Sunday, December 30, 2007
TRANSPLANT UNIT SUCCESS - PRAISE FOR ALL AND NOW WE NEED THIS TO BE WORLD CLASS
The News yesterday that a dedicated Transplant Unit is now announced is great news and we pay tribute to the Minister for Health Edwina Hart and the health professionals to achieve this key objective of our Campaign.
Everyone has been working hard to acheieve this in recent months and we now have a great opportunity of creating world class facility.
The Business Justification Case (BJC) for the Development of a Renal Transplant Centre at UHW received Cardiff and Vale NHS Trust Board approval at its meeting on 6th December 2007. The BJC has also been cleared by Health Commission Wales, South East Wales Regional Office and the Capital, Estates and Facilities Branch of the Department of Health and Social Services.
The BJC demonstrates that the development of a Transplant Centre is the only viable solution for the continuation of this service which would comprise 21 transplant and chronic renal failure surgical beds, (11 new beds and 10 beds transferred from ward B5, UHW) and associated renal outpatient facilities. This development is needed to overcome both capacity and environmental issues and also to meet the standards of care included in guidance in the Renal National Service Framework (NSF).
The needs assessment analysis indicates a 10 – 15% annual growth in activity and shows that the Trust is unable to provide a clinically effective and viable service within its existing facilities given this growth in demand along with the advent of new treatments which will enable more people to become eligible for transplants over the next few years.
The preferred option identified in the BJC is to develop a Renal Transplant Centre, including co-located outpatient facilities located on two floors of a tower block (Tower Block 3) to be constructed above the current PET development, at UHW. The Trust has contracted to build the seven floor Tower Block 3, plus basement, of which PET currently accounts for the basement, ground and first floors. The PET element of the building work is funded by the Assembly Government.
The Trust is proposing to locate the Renal Transplant Unit on floors 2 and 3 thereby providing excellent clinical adjacencies to existing renal services. These floors will also be funded by the Assembly Government. Proceeding as an extension to the existing PET contract represents a highly cost effective solution.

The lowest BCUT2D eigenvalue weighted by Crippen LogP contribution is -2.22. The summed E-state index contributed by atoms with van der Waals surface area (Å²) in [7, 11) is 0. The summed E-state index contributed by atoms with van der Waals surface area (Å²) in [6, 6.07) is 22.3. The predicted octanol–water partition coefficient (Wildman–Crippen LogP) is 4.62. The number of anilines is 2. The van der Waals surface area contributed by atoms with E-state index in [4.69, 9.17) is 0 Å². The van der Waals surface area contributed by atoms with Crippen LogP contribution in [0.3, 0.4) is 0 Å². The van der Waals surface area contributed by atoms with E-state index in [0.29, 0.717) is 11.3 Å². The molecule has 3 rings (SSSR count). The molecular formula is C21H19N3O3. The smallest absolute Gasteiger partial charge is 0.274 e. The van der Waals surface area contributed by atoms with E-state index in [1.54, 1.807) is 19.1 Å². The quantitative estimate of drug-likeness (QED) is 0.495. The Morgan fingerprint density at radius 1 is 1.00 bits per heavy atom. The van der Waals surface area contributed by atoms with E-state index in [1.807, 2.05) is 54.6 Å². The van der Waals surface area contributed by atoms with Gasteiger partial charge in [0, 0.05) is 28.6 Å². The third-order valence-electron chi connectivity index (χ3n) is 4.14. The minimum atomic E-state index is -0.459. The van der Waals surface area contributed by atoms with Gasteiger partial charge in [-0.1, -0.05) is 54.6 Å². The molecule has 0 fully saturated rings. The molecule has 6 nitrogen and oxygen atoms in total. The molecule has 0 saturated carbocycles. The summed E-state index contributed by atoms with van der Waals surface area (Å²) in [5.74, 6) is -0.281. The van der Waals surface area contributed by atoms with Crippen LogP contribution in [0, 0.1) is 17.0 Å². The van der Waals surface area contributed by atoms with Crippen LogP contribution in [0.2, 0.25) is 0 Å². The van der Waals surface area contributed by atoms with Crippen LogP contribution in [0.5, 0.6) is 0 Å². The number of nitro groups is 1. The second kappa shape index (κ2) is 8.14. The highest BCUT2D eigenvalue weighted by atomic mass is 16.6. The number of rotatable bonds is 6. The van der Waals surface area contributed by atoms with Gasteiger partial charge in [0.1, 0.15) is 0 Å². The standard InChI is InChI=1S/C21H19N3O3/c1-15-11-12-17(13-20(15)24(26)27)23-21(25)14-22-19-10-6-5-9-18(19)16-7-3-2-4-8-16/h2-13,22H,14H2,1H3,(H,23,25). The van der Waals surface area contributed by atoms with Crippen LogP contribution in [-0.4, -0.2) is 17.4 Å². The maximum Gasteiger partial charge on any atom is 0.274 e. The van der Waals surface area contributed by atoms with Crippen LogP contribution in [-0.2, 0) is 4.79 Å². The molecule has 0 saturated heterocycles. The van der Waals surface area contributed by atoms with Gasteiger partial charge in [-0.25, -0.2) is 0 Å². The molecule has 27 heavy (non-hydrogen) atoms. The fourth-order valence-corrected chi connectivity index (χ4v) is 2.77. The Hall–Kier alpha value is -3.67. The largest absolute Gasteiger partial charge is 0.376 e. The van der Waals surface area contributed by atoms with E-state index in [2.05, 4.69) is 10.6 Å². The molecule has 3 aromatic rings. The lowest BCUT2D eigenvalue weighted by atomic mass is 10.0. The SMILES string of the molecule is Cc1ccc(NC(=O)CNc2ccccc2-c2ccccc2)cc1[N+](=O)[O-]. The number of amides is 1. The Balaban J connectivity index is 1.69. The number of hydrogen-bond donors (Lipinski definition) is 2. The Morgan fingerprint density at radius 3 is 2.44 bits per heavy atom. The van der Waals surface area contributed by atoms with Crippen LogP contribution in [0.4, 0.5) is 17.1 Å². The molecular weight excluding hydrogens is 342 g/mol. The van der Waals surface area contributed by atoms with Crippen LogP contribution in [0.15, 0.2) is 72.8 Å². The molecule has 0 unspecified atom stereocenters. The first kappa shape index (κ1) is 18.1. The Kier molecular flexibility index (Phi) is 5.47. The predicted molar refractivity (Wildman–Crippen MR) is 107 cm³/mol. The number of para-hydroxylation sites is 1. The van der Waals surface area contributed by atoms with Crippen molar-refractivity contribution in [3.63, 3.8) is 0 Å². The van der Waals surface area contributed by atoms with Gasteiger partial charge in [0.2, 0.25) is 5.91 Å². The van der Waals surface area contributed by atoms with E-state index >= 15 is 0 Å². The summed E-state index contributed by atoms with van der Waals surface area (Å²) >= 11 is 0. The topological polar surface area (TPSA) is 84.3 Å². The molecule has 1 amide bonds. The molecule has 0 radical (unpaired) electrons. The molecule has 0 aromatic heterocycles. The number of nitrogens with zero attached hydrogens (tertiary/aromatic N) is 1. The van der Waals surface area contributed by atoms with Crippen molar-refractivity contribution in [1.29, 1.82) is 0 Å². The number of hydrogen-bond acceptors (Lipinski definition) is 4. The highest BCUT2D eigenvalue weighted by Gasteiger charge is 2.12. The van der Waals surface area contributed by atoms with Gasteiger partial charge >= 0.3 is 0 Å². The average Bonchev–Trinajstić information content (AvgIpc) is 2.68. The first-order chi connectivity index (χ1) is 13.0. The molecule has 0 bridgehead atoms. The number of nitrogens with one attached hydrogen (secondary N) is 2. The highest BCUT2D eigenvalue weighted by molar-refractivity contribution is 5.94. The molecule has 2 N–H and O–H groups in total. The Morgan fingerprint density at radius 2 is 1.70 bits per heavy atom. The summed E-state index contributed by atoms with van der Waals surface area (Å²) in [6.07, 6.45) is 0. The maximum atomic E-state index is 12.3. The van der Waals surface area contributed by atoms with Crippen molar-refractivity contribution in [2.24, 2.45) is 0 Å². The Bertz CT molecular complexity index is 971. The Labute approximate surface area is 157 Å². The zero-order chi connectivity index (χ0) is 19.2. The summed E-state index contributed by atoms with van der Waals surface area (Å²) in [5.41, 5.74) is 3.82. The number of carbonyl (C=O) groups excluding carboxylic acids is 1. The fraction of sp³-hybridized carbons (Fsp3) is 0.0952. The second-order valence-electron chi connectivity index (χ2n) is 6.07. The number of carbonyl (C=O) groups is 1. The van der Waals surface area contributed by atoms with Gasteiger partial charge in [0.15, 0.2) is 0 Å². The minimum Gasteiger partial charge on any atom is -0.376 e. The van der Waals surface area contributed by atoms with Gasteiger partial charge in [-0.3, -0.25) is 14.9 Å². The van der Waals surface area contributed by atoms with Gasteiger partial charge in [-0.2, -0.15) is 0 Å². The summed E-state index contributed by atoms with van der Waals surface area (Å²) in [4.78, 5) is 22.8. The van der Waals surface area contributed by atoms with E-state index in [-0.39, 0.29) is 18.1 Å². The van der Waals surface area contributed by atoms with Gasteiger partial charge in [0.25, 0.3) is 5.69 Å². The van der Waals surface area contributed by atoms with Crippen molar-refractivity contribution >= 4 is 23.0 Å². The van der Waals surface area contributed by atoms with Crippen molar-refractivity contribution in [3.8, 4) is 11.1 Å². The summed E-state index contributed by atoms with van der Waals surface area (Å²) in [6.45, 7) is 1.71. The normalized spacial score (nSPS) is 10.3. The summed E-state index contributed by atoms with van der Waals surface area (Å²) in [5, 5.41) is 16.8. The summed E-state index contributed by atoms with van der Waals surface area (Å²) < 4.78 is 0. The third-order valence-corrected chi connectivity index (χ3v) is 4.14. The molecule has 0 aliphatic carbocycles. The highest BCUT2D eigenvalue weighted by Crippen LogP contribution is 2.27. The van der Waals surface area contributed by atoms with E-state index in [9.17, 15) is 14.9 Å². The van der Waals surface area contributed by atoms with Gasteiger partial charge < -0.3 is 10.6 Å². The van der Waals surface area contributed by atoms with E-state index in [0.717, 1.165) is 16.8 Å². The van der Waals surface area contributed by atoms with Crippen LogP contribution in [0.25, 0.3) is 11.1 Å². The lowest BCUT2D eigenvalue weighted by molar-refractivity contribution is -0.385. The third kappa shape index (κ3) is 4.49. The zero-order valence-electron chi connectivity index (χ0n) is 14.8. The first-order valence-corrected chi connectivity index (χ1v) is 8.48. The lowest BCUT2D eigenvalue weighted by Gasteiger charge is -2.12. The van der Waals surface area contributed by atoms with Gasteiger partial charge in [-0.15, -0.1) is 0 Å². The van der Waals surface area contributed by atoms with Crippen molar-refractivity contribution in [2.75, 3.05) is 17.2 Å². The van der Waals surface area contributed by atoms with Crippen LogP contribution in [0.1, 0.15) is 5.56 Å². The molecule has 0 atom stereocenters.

This would realise a number of benefits in relation to increased capacity and an enhanced environment as the accommodation would be designed to modern standards with an appropriate percentage of single en-suite rooms to assist with the prevention of infection and to meet patient expectations in regard to privacy and dignity.
This option would also ensure the reputation of renal transplant services as a ‘Centre of Excellence’ and would support the consolidation and expansion of both tertiary and local provision so that a transplant service can be offered to patients on an all Wales basis.
Whilst the preferred option offers a cost effective solution in terms of time and cost, the construction period for the completion of the works cannot be undertaken in less than 22 months. As additional capacity is required as soon as possible the BJC outlines transitional arrangements to support the service until the final option can be fully implemented.
The first phase proposes that a 4 bed ward is created in accommodation not currently utilised on the UHW site to provide capacity for haemodialysis patients currently accommodated on Ward B5. This would then create additional transplant and renal surgery capacity and would allow for up to 115 transplants per year. These beds could be available by March/April 2008. The revenue cost for this is £2.41million
During the period 2010/12 the Trust would undertake up to 140 transplants per year and this would be Phase 2 of the development. This phase would require 16 beds and the revenue cost would be £4.40million.
Phase 3 would require the full 21 beds to be available by 2012 and would allow for up to 160 transplants per year at a revenue cost of £5.85million.
The capital cost for the development is £4.27million.
renal facilities in Wales.